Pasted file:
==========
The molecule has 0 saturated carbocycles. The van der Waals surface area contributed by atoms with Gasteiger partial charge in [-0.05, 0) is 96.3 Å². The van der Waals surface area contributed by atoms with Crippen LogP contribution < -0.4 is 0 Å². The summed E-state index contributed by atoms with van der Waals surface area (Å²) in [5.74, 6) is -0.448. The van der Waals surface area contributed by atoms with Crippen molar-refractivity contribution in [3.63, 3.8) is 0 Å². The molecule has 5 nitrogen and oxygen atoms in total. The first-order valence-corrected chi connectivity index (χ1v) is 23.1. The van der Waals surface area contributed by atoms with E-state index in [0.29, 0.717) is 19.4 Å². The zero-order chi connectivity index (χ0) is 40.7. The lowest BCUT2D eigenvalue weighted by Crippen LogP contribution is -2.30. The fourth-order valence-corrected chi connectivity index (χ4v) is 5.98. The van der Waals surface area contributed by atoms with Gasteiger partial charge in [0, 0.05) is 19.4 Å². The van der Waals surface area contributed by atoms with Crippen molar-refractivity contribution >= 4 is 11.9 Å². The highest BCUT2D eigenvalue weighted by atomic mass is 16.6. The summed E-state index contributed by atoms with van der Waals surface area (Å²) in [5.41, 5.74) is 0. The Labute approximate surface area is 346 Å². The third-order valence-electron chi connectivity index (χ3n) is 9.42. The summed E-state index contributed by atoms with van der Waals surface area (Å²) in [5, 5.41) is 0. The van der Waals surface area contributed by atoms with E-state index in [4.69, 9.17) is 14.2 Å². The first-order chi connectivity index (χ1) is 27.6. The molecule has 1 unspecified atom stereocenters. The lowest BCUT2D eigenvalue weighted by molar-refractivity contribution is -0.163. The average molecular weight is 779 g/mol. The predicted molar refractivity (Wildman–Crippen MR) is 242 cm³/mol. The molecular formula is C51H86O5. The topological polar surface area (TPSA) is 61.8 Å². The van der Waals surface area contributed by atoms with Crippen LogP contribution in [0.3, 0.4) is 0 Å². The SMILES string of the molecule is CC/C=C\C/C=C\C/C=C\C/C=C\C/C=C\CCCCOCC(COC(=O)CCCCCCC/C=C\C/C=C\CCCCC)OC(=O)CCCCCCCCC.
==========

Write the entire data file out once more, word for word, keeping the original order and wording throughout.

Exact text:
The molecule has 0 saturated carbocycles. The van der Waals surface area contributed by atoms with Gasteiger partial charge in [-0.05, 0) is 96.3 Å². The van der Waals surface area contributed by atoms with Crippen LogP contribution < -0.4 is 0 Å². The summed E-state index contributed by atoms with van der Waals surface area (Å²) in [5.74, 6) is -0.448. The van der Waals surface area contributed by atoms with Crippen molar-refractivity contribution in [3.63, 3.8) is 0 Å². The molecule has 5 nitrogen and oxygen atoms in total. The first-order valence-corrected chi connectivity index (χ1v) is 23.1. The van der Waals surface area contributed by atoms with E-state index in [0.29, 0.717) is 19.4 Å². The zero-order chi connectivity index (χ0) is 40.7. The lowest BCUT2D eigenvalue weighted by Crippen LogP contribution is -2.30. The fourth-order valence-corrected chi connectivity index (χ4v) is 5.98. The van der Waals surface area contributed by atoms with Gasteiger partial charge in [0, 0.05) is 19.4 Å². The van der Waals surface area contributed by atoms with Crippen molar-refractivity contribution >= 4 is 11.9 Å². The highest BCUT2D eigenvalue weighted by atomic mass is 16.6. The summed E-state index contributed by atoms with van der Waals surface area (Å²) in [5.41, 5.74) is 0. The Labute approximate surface area is 346 Å². The third-order valence-electron chi connectivity index (χ3n) is 9.42. The summed E-state index contributed by atoms with van der Waals surface area (Å²) in [5, 5.41) is 0. The van der Waals surface area contributed by atoms with E-state index in [4.69, 9.17) is 14.2 Å². The first-order chi connectivity index (χ1) is 27.6. The molecule has 1 unspecified atom stereocenters. The lowest BCUT2D eigenvalue weighted by molar-refractivity contribution is -0.163. The average molecular weight is 779 g/mol. The predicted molar refractivity (Wildman–Crippen MR) is 242 cm³/mol. The molecular formula is C51H86O5. The topological polar surface area (TPSA) is 61.8 Å². The van der Waals surface area contributed by atoms with Crippen LogP contribution in [0.3, 0.4) is 0 Å². The SMILES string of the molecule is CC/C=C\C/C=C\C/C=C\C/C=C\C/C=C\CCCCOCC(COC(=O)CCCCCCC/C=C\C/C=C\CCCCC)OC(=O)CCCCCCCCC.